It’s impossible to overstate the significance of Mike Davis, who died Tuesday at age 76 from complications related to esophageal cancer. For nearly all of us who write and think about Los Angeles, he was not just a touchstone but a star, the city’s most important and original thinker since Carey McWilliams defected to New York in 1951.
Davis would write 20 books, including “Late Victorian Holocausts: El Niño Famines and the Making of the Third World” and “Planet of Slums: Urban Involution and the Informal Working Class.” But for me, his legacy is built on what I’ve come to imagine as his Los Angeles trilogy: “City of Quartz: Excavating the Future in Los Angeles” (Verso, 512 pp., $21.95 paper) , “Ecology of Fear: Los Angeles and the Imagination of Disaster” (Verso, 496 pp., $24.95 paper) and “Set the Night on Fire: LA in the Sixties” (Verso, 800 pp., 24.95 $ paper). The first of these volumes changed everything when it came out in late 1990, six months before the beating of black motorist Rodney King by four white LAPD officers exposed the city’s hypocrisies. If you’re looking for a way to read and think about Davis, you could do a lot worse than start with these three works.
It wasn’t Davis’ first book but his second, although in all the ways that matter it’s where his career begins. It’s because the arguments he puts forward are so intertwined, it’s as if he’s revealing the city to us anew. By this I do not mean that his writing here was sui generis; his background includes McWilliams’ “Southern California Country: An Island on the Land” (1946) and Louis Adamic’s “Laughing in the Jungle” (1932). But while Davis was, in many ways, their heir, he was also staking his own territory. “City of Quartz” is steeped in history; it begins with a visit to the Lost Colony of Llano, the short-lived utopian settlement built in Antelope Valley in 1914. At the same time, it seeks to use this story both to describe the city of the moment and to project what that the city could become. Within its pages, Davis takes the enduring narratives of the place — the Booster myth, the Mission myth, the framing of Southern California as somehow Edenic — to explore a more complex set of realities. Central to his argument is the notion of Los Angeles as a contradictory landscape, marked by both sun and darkness. He described this as a “master dialectic”, in which dominant legends are circumscribed, or undermined, by the experience of city life, in which economic and other disparities create inequalities that cannot be reconciled.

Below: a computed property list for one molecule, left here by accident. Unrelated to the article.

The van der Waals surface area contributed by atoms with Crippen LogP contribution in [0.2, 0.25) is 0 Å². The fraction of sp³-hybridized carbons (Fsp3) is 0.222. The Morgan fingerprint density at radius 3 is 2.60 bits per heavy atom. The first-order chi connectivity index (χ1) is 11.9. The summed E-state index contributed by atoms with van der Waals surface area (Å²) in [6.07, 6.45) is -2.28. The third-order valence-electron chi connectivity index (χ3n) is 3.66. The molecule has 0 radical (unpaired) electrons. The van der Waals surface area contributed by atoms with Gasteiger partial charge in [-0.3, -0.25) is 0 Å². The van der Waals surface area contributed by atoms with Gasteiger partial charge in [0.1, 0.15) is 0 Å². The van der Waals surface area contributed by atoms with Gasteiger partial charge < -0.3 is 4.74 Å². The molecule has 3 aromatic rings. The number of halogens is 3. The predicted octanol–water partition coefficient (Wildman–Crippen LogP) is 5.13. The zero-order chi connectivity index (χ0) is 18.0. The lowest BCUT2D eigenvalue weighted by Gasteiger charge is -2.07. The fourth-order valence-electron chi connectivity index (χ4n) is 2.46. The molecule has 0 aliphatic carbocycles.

“The Ecology of Fear”
Published in 1998 – the same year Davis won a MacArthur – it is the sequel to ‘City of Quartz’, a book that examines the relationship between disaster, real and imagined, and the way the city sees itself. . In part, this has to do with real estate; in a chapter titled “How Eden Lost Its Garden”, Davis deconstructs the ways in which “hazard zoning” (which limits development on floodplains and near earthquake faults) has been undermined or ignored, leading to what he calls “disaster inflation”. As always with Davis, the problem is not just greed but also denial, an issue he highlights when he contrasts federal disaster aid with Malibu homes destroyed by a blaze of forest to the neglect of urban neighborhoods where there is most often no relief, federal or otherwise, when old apartment buildings burn. Davis was criticized following the publication of the book for playing quickly and freely with some of the facts, but the argument he made is compelling, and never more so than in his discussion of how the disaster and the city More than 100 films and novels are treated, which portray the apocalypse as inevitable, even romantic, rather than a devastation to people’s lives.
“Setting the Night on Fire”
Co-authored with UC Irvine Professor Emeritus Jon Wiener, this massive survey, published in 2020, marked Davis’ return to Los Angeles as a subject, albeit through a different filter. Like his previous books, “Setting the Night on Fire” approached the city through a contrarian lens, puncturing old beliefs and shibboleths, particularly about the nature of 1960s activism on the West Coast. . In part, it was geographic: southern rather than northern California as the seat of social change. Partly it was racial, the idea that the city’s liberation movements were largely brown and black. Through it all, Davis and Wiener explored the notion of Los Angeles as a center of social justice efforts, including the Chicano Moratorium and the gay rights movement, which arguably grew out of the Mattachine Society, founded in 1950 in Southern California by activist Harry Hay. . As Davis’ latest book, “Setting the Night on Fire” is a fitting coda to an essential career.
Ulin is a former book editor and book reviewer for The Times.